For advanced cancer patients, Guardant tests help oncologists select the appropriate therapy. Cancer survivors are able to undergo continued testing to monitor for recurrence. Finally, the company's tests allow for early cancer screening. Due to the vast volumes, this last category represents the bulk of the financial opportunity.
Although the stock is down 34% from its highs, Guardant's scientific progress continues unabated. In 2020, its 360CDx became the first liquid biopsy for all solid cancers to receive approval from the Food and Drug Administration (FDA). The test will be reimbursed at $5,000 for all Medicare patients.
Further, studies have shown its Guardant360 liquid biopsy is superior to tissue biopsies in non-small cell lung cancer. That finding supports management's continuing push for a "blood-first approach" to cancer detection.
Finally, the company's Reveal test was launched in February to screen for cancer recurrence in patients who have undergone surgery for colorectal cancer. The test fits into oncologists' existing workflow and offers dramatically improved accuracy.
The progress is helping sales, which continue to be stunted due to COVID-19. While 2020 sales grew 34% compared to the previous year, management expects 26% to 29% growth in 2021. That adds up to $365 million at the midpoint of guidance. It's a far cry from the 137% growth the company put up in 2019, but it's clear Cathie Wood sees the large addressable market and product innovation as proof shareholders will be rewarded over a long enough time horizon.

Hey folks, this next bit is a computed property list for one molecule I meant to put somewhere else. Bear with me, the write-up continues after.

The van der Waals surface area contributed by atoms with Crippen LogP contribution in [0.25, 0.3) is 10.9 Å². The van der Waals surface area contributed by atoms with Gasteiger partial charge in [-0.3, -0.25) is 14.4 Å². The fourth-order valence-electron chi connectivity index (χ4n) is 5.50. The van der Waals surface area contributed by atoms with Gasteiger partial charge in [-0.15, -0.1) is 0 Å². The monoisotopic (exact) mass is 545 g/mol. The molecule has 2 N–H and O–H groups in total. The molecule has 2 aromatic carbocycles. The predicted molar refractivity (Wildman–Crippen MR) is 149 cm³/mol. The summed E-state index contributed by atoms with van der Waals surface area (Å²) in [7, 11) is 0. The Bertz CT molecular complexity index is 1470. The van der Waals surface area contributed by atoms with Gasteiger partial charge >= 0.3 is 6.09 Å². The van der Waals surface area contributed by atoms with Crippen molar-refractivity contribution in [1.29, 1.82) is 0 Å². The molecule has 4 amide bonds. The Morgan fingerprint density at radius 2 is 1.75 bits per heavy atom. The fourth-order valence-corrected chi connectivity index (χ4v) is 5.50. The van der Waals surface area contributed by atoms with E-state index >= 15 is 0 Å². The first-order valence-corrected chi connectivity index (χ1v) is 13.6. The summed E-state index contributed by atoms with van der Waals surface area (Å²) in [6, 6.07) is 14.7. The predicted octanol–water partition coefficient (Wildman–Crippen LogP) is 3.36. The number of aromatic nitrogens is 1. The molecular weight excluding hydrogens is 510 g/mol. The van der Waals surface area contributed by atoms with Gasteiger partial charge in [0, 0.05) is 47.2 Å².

3. Exact Sciences
Exact Sciences is best-known for its Cologuard test for colorectal cancer, but it's gaining a foothold in screening for many other forms of the disease. This broadening of the portfolio was highlighted by Wood's company at an investor day in March. Management has also made recent deals that position it to take advantage as cancer screening goes mainstream.
In January, the company completed the acquisition of Thrive Earlier Detection Corp. That deal added blood-based, multicancer screening to the portfolio. Thrive completed a 10,000 patient study demonstrating promising results in detecting 10 different types of cancer with very few false positives.
That same month, Exact obtained the exclusive global license for technology from Translational Genomics Research Institute. That technology, called TARDIS, is highly sensitive to small amounts of tumor in blood. In a published study, it achieved 100-fold improvement in sensitivity for early-stage breast cancer, compared to similar liquid-biopsy tests.
These advances, and the cash generated from the successful Cologuard product, put Exact Sciences in a unique position. It has a strong brand and solid financial footing to launch additional screening products. It generated $136 million in cash flow from operations last year on $1.5 billion in sales. The combination could make it the best bet to revolutionize cancer screening over the coming decade, despite the stock sitting nearly 40% off its recent high.
Cathie Wood certainly sees the opportunity. Exact Sciences stock makes up 4.9% and 2.8% of the ARK Genomic Revolution ETF and ARK Innovation ETF, respectively.